Elution of column with CHCl3-MeOH (49:1) furnished pale yellow sticky mass of glyceryl-1-linoleiyl-2,3- distearate (3), recrystallised from CHCl3-MeOH (1:1), 390 mg (0.0195% yield).; Rf: 0.70 (CHCl3: MeOH; 9.5:0.5); mp 53-55°; +ve ESI MS m/z: 886 (C57H106O6).

Further elution of column with CHCl3-MeOH (49:1) yielded cream coloured amorphous powder of caricaphenyl triol (4), recrystallized from chloroform, 350 mg (0.0175% yield). Rf: 0.70 (toloune:ethyl acetate:formic acid; 5:4.5:0.5); m.p.: 218-220°; UV lmax (MeOH): 281 nm (log e 6.2); IR nmax (KBr): 3415, 2940, 2824, 1640, 1513, 1210, 950, 792 cm−1; 1H NMR (DMSO-d6): d 10.37 (1H, brs, D2O exchangeable, OH), 7.79 (1H, d, J=8.4 Hz, H-5), 6.82 (1H, d, J=8.4 Hz, H-6), 2.26 (3H, brs, Me-7); 13C NMR (DMSO-d6): d 131.56 (C-1), 161.64 (C-2), 167.24 (C-3), 161.64 (C-4), 121.44 (C-5), 115.16 (C- 6), 29.04 (C-7); +ve ESI MS m/z: 140 [M]+ (C7H8O3).

Elution of column with CHCl3-MeOH (24:1) afforded colourless mass of carpaine (5), recrystallized from methanol, 450 mg (0.0225% yield); Rf: 0.41 (toluene:ethyl acetate:acetic acid; 5:4:1); m.p.: 118- 120°; 13C NMR (CDCl3): d 169.23 (C-15, C-15’), 77.41 (C-3’), 76.99 (C-5), 71.23 (C-2), 63.13 (C-6’), 61.17 (C-2’, C-6), 31.90 (CH2), 29.67 (25×CH2), 25.50 (CH2), 22.67 (CH2), 14.09 (Me-7,Me-7’); +ve ESI MS m/z: 478 [M]+ (C28H50N2O4).

Further elution of column with CHCl3-MeOH (24:1) furnished buff white amorphous powder of glyceryl- 1,2-dipalmitate (6), recrystallized from methanol, 450 mg (0.0225% yield); Rf: 0.55 (toluene:ethyl acetate:acetic acid; 5:4:1); m.p.: 70-72°; 13C NMR (CDCl3): d 173.41 (C-1’), 171.99 (C-1”), 71.23 (C-2), 63.13 (C-1), 61.17 (C-3), 31.90 (CH2), 29.67 (25×CH2), 25.50 (CH2), 22.67 (CH2), 14.09 (Me-16, Me-16″); +ve ESI MS m/z (rel. int.): 568 [M]+ C35H68O5 (3.5), 328 [M-CO(CH2)14CH3]+ (16.4).

Elution of column with CHCl3-MeOH (93:7) afforded brown amorphous powder of glyceryl trimyristate (7), recrystallized from methanol, 310 mg (0.0155% yield); Rf: 0.70 (CHCl3:EtOAc:MeOH; 8:1:1); m.p.: 61-62°; +ve ESI MS m/z: 722 [M]+ (C45H86O6).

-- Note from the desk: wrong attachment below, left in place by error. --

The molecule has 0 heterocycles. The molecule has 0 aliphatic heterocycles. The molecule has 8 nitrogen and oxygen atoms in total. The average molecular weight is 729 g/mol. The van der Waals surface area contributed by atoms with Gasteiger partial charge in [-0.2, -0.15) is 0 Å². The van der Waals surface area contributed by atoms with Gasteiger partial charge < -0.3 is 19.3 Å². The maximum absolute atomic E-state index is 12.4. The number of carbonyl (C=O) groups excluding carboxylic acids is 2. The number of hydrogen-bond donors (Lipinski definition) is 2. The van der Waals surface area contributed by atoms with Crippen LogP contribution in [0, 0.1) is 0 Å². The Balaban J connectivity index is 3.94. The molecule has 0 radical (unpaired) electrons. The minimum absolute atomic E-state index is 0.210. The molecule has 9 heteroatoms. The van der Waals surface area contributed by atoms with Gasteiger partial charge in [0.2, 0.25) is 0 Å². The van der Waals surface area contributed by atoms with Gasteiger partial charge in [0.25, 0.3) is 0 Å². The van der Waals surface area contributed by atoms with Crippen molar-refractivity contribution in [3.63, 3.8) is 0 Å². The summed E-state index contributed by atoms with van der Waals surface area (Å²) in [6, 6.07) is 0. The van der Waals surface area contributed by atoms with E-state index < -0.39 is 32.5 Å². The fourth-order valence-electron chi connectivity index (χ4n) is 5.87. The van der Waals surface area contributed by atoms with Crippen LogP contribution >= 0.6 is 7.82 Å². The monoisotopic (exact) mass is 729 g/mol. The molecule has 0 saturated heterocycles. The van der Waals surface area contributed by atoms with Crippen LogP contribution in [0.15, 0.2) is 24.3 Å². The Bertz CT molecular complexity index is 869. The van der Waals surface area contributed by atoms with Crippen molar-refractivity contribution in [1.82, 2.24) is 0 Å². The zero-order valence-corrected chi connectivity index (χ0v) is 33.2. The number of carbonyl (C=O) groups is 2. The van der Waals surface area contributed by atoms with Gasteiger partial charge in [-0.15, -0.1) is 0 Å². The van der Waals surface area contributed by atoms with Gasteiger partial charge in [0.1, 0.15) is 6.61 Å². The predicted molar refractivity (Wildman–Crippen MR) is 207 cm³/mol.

Elution of column with CHCl3-MeOH (17:3) gave colourless amorphous powder of glyceryl tristearate (8), recrystallized from chloroform– methanol (1:1); 250 mg (0.0125% yield); Rf: 0.85 (CHCl3:EtOAc:MeOH; 8:2:2); m.p.: 66-67°; +ve ESI MS m/z: 890 [M]+ (C57H110O6).

Elution of column with CHCl3-MeOH (4:1) yielded colourless amorphous powder of glyceryl- 1,2-dipalmityl-3-myristate (9), recrystallized from chloroform-methanol (1:1); 460 mg (0.023% yield); Rf: 0.75 (CHCl3:MeOH:NH3; 2:1:0.5); m.p.: 68-69°; +ve ESI MS m/z: 778 [M]+ (C49H94O6).

Elution of column with CHCl3-MeOH (3:1) produced colourless sticky mass of glyceryl-1-oleiyl-2,3- dimyristate (10), recrystallised from chloroform– methanol (1:1); 250 mg (0.0125% yield); Rf: 0.70 (chloroform–methanol, 3:1); m.p.: 74-75°; +ive ESI MS m/z: 776 [M]+ (C49H94O6).

Elution of column with CHCl3-MeOH (4:1) afforded light brown amorphous powder of glyceryl-1-(2’,3’,4’- trihydroxybenzoyl)-2,3-dioleate (11), recrystallized from methanol, 320 mg (0.016% yield); Rf: 0.65 (CHCl3:EtOAc:MeOH; 6:2:2); m.p.: 86-88°; UV lmax (MeOH): 266 nm (log e 5.7); IR nmax (KBr): 3410, 3210, 2959, 2855, 1730, 1725, 1640, 1542, 1135, 1025, 773 cm−1; 1H NMR (DMSO-d6): d 7.17 (1H, d, J=8.4 Hz, H-5′), 6.95 (1H, d, J=8.4 Hz, H-6′) 5.32 (2H, m, H-9″, H-10″), 5.18 (2H, m, H-9″′, H-10″′), 4.81 (1H, m, H-2), 4.65 (2H, brs, H2-1), 3.86 (2H, brs, H2-3), 2.50 (4H, brs, H2-2″, H2-2″′), 2.27 (4H, brs, H2-8″, H2-11″), 1.98 (4H, brs, H2-8″′, H2-11″′), 1.53 (4H, brs, 2xCH2), 1.23 (36H, brs, 18×CH2), 0.85 (3H, t, J=6.1 Hz, Me-18″), 0.83 (3H, t, J=6.1 Hz, Me-18″′); +ve ESI MS m/z: 772 [M]+ (C46H76O9).

Elution of the column with chloroform-methanol (19:1) furnished colourless amorphous powder of b-sitosterol glucoside (12), recrystallized from methanol, 260 mg (0.013% yield); m.p.: 270-272°; Rf: 0.53 (benzene:chloroform:methanol; 5:4:1). IR nmax (KBr): 3450, 2917, 2849, 2383, 1636, 1460, 1074, 795 cm−1; +ve ESI MS m/z (rel. int.): 576 [M]+ (C35H60O6).

Elution of column with CHCl3-MeOH (97:3) afforded brown waxy mass of glyceryl-1-oleiyl-3-phosphate (13), recrystallised from methanol, 670 mg (0.0335% yield); Rf: 0.60 (toluene:ethyl acetate:formic acid; 5:4:1); m.p. 301-303°; UV lmax (MeOH): 249 nm (log e 4.1); IR nmax (KBr): 3424, 2924, 2853, 1725, 1640, 1442, 1380, 1261, 1075, 795, 773 cm−1; 13C NMR (CDCl3): d 132.11 (C-9′), 129.23 (C-10′), 128.26 (C-1′), 66.77 (C-2), 61.55 (C-1), 60.01 (C-3), 43.48 (CH2), 42.83 (CH2), 40.82 (CH2), 39.86 (CH2), 39.59 (CH2), 37.25 (CH2), 33.68 (CH2), 31.35 (CH2), 29.12 (CH2), 26.63 (CH2), 25.01 (2×CH2), 24.39 (CH2), 22.11 (CH2), 13.63 (me-18′); +ve ESI MS m/z: 436 [M]+ (C21H41O7P).

Elution of column with CHCl3-MeOH (19:1) yielded light brown amorphous powder of glyceryl-1-oleiyl-2- lauryl-3-phosphate (14), recrystallised from methanol, 425 mg (0.021% yield); Rf: 0.60 (toluene:ethyl acetate:acetic acid; 5:3:2); m.p.: 226-228°; +ve ESI MS m/z: 618 [M]+ (C33H63O8P).

Elution of column with MeOH gave brown sticky mass of glyceryl-1,2-distearyl-3-phosphate (15), recrystallized from methanol, 440 mg (0.022% yield); Rf: 0.60 (cyclohexane:diethyl ether:MeOH; 8:1:1).,m.p.: 220°; +ve ESI MS m/z: 704 [M]+ (C39H77O8P).